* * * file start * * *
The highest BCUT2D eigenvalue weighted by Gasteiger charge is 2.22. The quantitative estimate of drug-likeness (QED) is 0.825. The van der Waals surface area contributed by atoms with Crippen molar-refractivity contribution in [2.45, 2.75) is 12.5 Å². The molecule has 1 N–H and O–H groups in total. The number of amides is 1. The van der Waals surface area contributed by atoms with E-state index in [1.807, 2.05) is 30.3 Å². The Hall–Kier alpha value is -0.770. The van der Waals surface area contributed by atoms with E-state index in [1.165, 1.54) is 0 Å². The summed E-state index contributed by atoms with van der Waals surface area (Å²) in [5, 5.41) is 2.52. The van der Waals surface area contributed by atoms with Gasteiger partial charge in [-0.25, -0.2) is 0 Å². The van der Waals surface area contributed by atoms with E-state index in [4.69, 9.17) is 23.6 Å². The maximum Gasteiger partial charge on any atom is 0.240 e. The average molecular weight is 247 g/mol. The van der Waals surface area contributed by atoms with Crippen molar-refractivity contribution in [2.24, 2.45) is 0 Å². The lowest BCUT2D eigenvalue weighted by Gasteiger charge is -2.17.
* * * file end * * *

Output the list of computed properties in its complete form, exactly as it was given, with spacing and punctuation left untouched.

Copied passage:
The highest BCUT2D eigenvalue weighted by Gasteiger charge is 2.22. The quantitative estimate of drug-likeness (QED) is 0.825. The van der Waals surface area contributed by atoms with Crippen molar-refractivity contribution in [2.45, 2.75) is 12.5 Å². The molecule has 1 N–H and O–H groups in total. The number of amides is 1. The van der Waals surface area contributed by atoms with E-state index in [1.807, 2.05) is 30.3 Å². The Hall–Kier alpha value is -0.770. The van der Waals surface area contributed by atoms with E-state index in [1.165, 1.54) is 0 Å². The summed E-state index contributed by atoms with van der Waals surface area (Å²) in [5, 5.41) is 2.52. The van der Waals surface area contributed by atoms with Gasteiger partial charge in [-0.25, -0.2) is 0 Å². The van der Waals surface area contributed by atoms with E-state index in [4.69, 9.17) is 23.6 Å². The maximum Gasteiger partial charge on any atom is 0.240 e. The average molecular weight is 247 g/mol. The van der Waals surface area contributed by atoms with Crippen molar-refractivity contribution in [2.24, 2.45) is 0 Å². The lowest BCUT2D eigenvalue weighted by Gasteiger charge is -2.17.